The ABC has run a piece that appears to lament the struggling sex industry in Thailand amidst the COVID-19 pandemic.
It wistfully describes the “buzzing party scene” before the pandemic hit, where “pulsating music filled the air and neon lights flashed until the early hours” in the country’s red light districts. Now “bar stools sit atop dusty tables, the odd light bulb flickers and ‘For Rent’ signs hang on bars, nightclubs and restaurants up and down the infamous red light district” of cities like Pattaya.
It recounts stories of prostituted women who are now struggling to support themselves and their families and who weren’t able to access the government help offered to other “professions” affected by the pandemic. It highlights the fact that the sex industry was a significant part of Thailand’s much relied on tourism industry, contributing about $8 billion a year to the country’s economy before the pandemic. And it notes that “sex workers worry it will be years before their industry recovers”.
Despite their contribution to the economy, the article explains that “sex workers have been forced to work in the shadows because prostitution is technically illegal” and that “with COVID-19 having decimated the tourism-reliant economy, some sex workers believe the time is right to push the government to recognise an industry that may be crucial to the recovery”.
Similar sentiments from sex industry advocates have been circulating since the beginning of the pandemic across the globe, with many using it as an opportunity to push for greater liberalisation of prostitution laws.
President of Sex workers support charity Service Workers in Group (SWING) and Thammasat University political science professor Chalidaporn Songsamphan is one of those advocating for such change.
The experiences of sex workers during this pandemic showed us that this ambiguous status of sex workers obstructs them from getting help from the Thai bureaucracy, from the Thai state. So maybe this is a good time to actually think about this decriminalisation of sex work, because the criminal status of sex work here has hurt so many people in this society for quite some time. They cannot negotiate, they cannot bargain with anyone at all, and they have been exploited by so many groups of people because of the status of sex work as a crime.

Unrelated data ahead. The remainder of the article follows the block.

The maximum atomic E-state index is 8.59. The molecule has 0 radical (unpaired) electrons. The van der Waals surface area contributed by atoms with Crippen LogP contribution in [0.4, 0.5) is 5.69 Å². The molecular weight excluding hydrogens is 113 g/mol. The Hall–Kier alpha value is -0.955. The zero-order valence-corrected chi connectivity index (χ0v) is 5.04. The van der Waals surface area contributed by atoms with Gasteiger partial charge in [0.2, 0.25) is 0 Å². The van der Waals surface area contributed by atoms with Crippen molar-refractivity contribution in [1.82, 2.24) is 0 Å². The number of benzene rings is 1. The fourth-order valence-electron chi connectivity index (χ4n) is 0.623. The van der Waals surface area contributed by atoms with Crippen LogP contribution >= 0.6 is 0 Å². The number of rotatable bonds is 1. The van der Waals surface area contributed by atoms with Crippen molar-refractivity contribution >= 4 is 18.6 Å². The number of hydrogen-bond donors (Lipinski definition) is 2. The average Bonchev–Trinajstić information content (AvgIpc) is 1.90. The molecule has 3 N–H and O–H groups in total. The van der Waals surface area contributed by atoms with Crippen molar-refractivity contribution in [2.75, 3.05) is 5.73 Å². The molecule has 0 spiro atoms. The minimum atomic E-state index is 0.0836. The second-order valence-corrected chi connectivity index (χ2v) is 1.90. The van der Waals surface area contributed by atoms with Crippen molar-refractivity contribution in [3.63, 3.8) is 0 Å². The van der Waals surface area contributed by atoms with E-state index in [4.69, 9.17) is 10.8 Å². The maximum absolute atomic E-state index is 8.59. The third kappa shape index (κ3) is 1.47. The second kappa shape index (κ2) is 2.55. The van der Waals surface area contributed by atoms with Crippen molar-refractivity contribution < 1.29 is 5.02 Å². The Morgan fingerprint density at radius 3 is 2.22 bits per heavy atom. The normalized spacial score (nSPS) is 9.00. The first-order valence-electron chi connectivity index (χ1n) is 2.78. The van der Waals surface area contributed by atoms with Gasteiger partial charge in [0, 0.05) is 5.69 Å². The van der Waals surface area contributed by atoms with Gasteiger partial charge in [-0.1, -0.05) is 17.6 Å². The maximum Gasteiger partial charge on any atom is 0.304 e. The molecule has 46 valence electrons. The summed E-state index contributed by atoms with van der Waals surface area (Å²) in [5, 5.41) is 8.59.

But hold on a second.
Are the ABC and Professor Chalidaporn really advocating support for an industry that has made Thailand a go-to source, destination and transit country for sex trafficking?
Where child sex trafficking and prostitution are rampant, and foreign migrants, ethnic minorities and stateless persons are among those at greatest risk?
Are they really suggesting that it is the “criminal status” of prostitution that has brought about this exploitation and that deregulating the industry will keep criminals at bay?
Is the vile abuse of women and children seriously what they’re advocating should be used to boost the country’s economy?
As we wrote at the beginning of the pandemic, governments should make every effort to support their citizens – including prostituted persons – during these difficult times. However, “instead of simply keeping them afloat during the pandemic so that they can ultimately return to a life of violence and exploitation, [governments] must do more to provide them with real and enduring support”.
Pioneered in Sweden more than two decades ago, and adopted by countries like France and Canada, the Nordic Model of prostitution legislation has proven to be the most effective legal approach for protecting prostituted persons.
By only criminalising the buyers and pimps rather than those being exploited, and providing social and economic support for those wishing to exit the industry, it has also shown to dramatically decrease the incidence of trafficking (which is inextricably linked with prostitution).
Having recently published on how “Women [are] subjected to ‘racist and demeaning’ Asian fetishes” and about “Australia’s history of outsourcing sexual abuse to Asian women” in countries like Thailand, the last thing the ABC should be doing is showing any support for an industry that trades in the abhorrent exploitation and abuse of women and children.
Rachael Wong is the CEO of Women’s Forum Australia
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